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Baillee Furst is an Administrative and Communications Intern at Your Clear Next Step. She helps with our outreach to young professionals through her writing for our website. Outside of this, she helps with final proofing and data analysis. Baillee is a sophomore at Simpson College, majoring in English and Public relations.
A 5-step guide to preparing for an interview
Time and time again the millennial generation is said to be against face-to-face interaction. The newest generation to enter the job search is all about instant gratification, written communication, and the newest technology. So the idea of meeting with strangers in person becomes more of a discomfort for millennials than it was for previous generations.
The Oxford English Dictionary defines interview as a meeting of people face-to-face. This is basically the very bane of Generation Y’s existence. Now, we all know there are a number of different types of interviews, and not all follow this classic definition. Between phone, video, working, and the traditional kinds, it can be difficult to know how to prepare for an interview, especially when a weakness for direct contact is thrown in the mix. Interviewing, however, is not nearly as scary when you take the time to prepare for it. Here are 5 steps that can improve anyone and everyone’s interview skill.
1.Research, research, research.
Congratulations, you got an interview! The very first step you need to complete is research. Start out by looking into the business’s website. Learn it, memorize it, and take one tidbit of information you find and commit it to memory, then make sure to reference it during your interview. This could be a cause the company backs, or an award they have received. This says to your interviewer that you’ve done your homework. I suggest you do other research outside of this. A good place to start is Glassdoor (https://www.glassdoor.com/index.htm). This website is filled with Company reviews, all written by current and former employees. This website also has interview questions, separated by job and company.
2. Anticipate the questions.
When you have an idea of what your interviewer might ask you, they suddenly become a lot less intimidating. While you might not get a list of questions you know are going to be thrown your way, you can start by predicting what they might ask. A good source for this is Glassdoor, but there are also other resources that can help too. A lot of the time, anticipating isn’t incredibly difficult. Start by having at least two strengths and two weaknesses committed to memory. “What are your strengths and weaknesses?” can be one of the trickiest questions if you aren’t prepared, but it’ll be a breeze if you already know how you’re going to answer. Another key is to have your resume memorized and be able to elaborate and give examples on any position or skill you listed.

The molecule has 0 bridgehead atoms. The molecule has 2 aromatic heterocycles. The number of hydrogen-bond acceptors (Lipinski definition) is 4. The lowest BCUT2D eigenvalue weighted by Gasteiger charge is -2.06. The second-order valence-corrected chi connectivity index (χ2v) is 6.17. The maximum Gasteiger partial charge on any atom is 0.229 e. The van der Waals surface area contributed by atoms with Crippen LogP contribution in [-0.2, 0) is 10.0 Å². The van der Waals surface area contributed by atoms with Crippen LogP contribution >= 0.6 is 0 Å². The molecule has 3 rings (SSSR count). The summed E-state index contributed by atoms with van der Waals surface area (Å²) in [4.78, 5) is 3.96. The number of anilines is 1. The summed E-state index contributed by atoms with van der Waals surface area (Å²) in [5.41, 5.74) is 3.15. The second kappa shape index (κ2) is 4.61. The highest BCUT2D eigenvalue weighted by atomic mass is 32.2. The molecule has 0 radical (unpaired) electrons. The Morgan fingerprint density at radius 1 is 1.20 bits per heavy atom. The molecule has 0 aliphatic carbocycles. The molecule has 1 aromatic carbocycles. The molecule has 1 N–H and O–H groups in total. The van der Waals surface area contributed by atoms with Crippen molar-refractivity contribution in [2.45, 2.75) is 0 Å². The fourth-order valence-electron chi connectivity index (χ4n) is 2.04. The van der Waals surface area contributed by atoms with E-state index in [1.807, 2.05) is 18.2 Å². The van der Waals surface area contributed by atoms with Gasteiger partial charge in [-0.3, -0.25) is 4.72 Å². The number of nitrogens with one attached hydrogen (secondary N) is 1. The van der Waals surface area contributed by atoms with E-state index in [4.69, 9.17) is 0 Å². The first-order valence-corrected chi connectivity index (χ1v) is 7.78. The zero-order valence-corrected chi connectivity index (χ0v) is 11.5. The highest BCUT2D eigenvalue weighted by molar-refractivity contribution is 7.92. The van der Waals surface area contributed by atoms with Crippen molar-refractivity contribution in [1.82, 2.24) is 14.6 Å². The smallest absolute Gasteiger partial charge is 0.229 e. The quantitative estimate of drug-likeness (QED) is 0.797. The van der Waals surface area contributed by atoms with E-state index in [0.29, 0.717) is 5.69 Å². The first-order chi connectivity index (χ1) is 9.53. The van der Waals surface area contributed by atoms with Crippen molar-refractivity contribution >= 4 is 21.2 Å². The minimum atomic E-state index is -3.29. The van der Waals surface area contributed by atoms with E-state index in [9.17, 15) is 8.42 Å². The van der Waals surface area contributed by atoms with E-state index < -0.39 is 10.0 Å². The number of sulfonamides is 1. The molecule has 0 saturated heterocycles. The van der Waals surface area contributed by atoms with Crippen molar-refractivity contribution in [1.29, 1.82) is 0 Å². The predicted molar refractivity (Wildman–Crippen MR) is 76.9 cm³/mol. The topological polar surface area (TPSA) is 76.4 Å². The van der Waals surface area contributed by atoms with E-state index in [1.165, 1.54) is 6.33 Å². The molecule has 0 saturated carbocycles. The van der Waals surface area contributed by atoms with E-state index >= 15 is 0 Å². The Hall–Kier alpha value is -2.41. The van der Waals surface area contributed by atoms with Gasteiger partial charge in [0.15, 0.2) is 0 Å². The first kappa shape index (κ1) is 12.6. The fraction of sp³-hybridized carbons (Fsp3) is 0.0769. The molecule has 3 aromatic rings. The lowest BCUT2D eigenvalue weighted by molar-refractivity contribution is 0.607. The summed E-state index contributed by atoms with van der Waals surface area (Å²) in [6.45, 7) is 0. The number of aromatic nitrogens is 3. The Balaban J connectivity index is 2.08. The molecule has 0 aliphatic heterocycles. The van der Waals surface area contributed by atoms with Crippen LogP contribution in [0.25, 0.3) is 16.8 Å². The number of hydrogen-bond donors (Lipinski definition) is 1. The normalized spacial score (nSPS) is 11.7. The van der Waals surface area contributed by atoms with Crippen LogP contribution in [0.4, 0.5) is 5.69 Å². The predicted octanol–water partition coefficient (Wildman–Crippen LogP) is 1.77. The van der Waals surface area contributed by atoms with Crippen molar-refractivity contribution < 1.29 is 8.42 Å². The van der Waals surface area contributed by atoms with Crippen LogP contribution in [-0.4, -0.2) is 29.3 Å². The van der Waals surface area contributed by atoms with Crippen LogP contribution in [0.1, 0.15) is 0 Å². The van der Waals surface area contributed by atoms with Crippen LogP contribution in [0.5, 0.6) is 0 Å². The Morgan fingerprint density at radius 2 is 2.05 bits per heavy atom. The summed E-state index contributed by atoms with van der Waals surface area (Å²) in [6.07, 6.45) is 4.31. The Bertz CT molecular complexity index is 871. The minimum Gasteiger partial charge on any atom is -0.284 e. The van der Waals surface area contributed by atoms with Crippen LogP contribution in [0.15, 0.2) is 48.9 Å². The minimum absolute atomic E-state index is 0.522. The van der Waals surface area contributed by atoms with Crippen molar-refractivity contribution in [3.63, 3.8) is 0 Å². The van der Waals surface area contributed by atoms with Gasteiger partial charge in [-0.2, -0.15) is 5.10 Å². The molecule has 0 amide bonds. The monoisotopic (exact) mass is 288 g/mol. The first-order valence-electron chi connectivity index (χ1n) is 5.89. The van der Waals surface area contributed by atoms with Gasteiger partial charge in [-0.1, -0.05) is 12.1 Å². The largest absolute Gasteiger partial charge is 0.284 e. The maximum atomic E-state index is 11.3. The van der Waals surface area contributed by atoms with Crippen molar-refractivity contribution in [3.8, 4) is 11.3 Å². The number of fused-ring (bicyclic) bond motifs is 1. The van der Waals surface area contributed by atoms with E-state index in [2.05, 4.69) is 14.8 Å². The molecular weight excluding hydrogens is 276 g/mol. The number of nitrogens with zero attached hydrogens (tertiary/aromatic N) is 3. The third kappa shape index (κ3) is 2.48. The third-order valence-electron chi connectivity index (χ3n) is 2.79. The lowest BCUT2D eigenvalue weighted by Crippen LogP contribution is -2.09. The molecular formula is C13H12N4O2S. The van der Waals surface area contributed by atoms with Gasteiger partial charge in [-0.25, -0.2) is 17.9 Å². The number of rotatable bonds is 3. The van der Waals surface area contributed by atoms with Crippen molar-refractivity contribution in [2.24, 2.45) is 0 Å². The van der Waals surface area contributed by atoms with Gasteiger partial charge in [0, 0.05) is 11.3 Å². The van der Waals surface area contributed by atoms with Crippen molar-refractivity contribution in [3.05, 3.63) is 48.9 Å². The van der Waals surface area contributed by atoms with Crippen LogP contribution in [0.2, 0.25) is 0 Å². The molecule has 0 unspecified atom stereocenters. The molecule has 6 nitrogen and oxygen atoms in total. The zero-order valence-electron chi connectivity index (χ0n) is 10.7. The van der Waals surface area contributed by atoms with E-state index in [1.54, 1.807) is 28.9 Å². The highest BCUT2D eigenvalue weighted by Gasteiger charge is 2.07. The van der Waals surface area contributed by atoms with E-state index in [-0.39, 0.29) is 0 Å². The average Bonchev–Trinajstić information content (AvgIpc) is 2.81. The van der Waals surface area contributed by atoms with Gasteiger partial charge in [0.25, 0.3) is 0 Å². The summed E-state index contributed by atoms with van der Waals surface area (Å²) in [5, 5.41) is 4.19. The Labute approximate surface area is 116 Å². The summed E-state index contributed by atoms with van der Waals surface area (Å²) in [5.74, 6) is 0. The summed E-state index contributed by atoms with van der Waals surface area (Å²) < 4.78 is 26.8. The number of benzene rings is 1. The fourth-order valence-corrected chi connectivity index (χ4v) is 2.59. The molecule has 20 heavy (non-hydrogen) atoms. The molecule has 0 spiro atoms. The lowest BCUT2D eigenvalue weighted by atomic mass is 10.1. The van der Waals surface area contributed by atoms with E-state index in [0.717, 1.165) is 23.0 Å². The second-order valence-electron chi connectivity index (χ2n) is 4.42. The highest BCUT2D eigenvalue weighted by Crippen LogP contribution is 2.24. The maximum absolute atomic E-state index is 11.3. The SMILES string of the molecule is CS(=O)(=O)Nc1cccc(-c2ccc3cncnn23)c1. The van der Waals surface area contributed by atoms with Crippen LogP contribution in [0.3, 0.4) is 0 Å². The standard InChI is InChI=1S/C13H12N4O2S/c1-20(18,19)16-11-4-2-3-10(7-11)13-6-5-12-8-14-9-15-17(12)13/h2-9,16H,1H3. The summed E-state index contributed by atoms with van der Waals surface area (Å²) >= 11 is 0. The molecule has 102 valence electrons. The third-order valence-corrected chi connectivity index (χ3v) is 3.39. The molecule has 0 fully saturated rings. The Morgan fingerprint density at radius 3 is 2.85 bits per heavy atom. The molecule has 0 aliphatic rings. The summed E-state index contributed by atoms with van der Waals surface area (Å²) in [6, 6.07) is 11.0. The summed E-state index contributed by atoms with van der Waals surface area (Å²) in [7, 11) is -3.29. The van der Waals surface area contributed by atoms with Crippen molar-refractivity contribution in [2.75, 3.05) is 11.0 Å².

3. Practice for the interview.
There are a lot of different ways to do this. If you can, doing a mock interview is the very best way to prepare.. But if you can’t or simply don’t have the time, practice answering your anticipated questions in a mirror. This way you can perfect your body language, as well as have an idea of what you wish to say.
4. Prepare material to bring with.
Being prepared doesn’t just mean bringing a piece of paper and a pen, but also making sure you are dressed appropriately and have all the necessary materials with you. Unless otherwise specified, always dress in business formal for interviews. Make sure your clothing is clean, organized, and wrinkle free, so you present yourself in the best way possible. On the material side of things, always have extra copies of your resume with you. If you submitted anything else with your application, bring those too. This would be things like cover letters, references, or writing samples. A safe bet is five copies of each; you never know how many people will be interviewing you. Make sure to have extra paper and a pen too, just in case. It’s also important to come with questions for your interviewer. This shows you are prepared for the interview and invested and interested in the company and the job. Make sure to ask at least two or three questions at the end of the interview when they ask you, to show you’re prepared and leave an impression of being so.
Send a short thank you note within 12 hours after the interview. This is just another way to leave a good impression, remind the interviewer of you again, and show your investment and interest in the position. This can be an email or a handwritten letter, whichever is easiest for you. (Note: following-up with your interviewer is difficult if you don’t have their contact info. Make sure to collect business cards or contact info before you leave, if you don’t already have it.) If you haven’t heard back within a week of the date discussed to hear their decision, it’s not a bad idea to follow-up again.
(For tips on how to write a thank you note, check out Sinikka’s blog “The Lost Art of Thank You Notes“)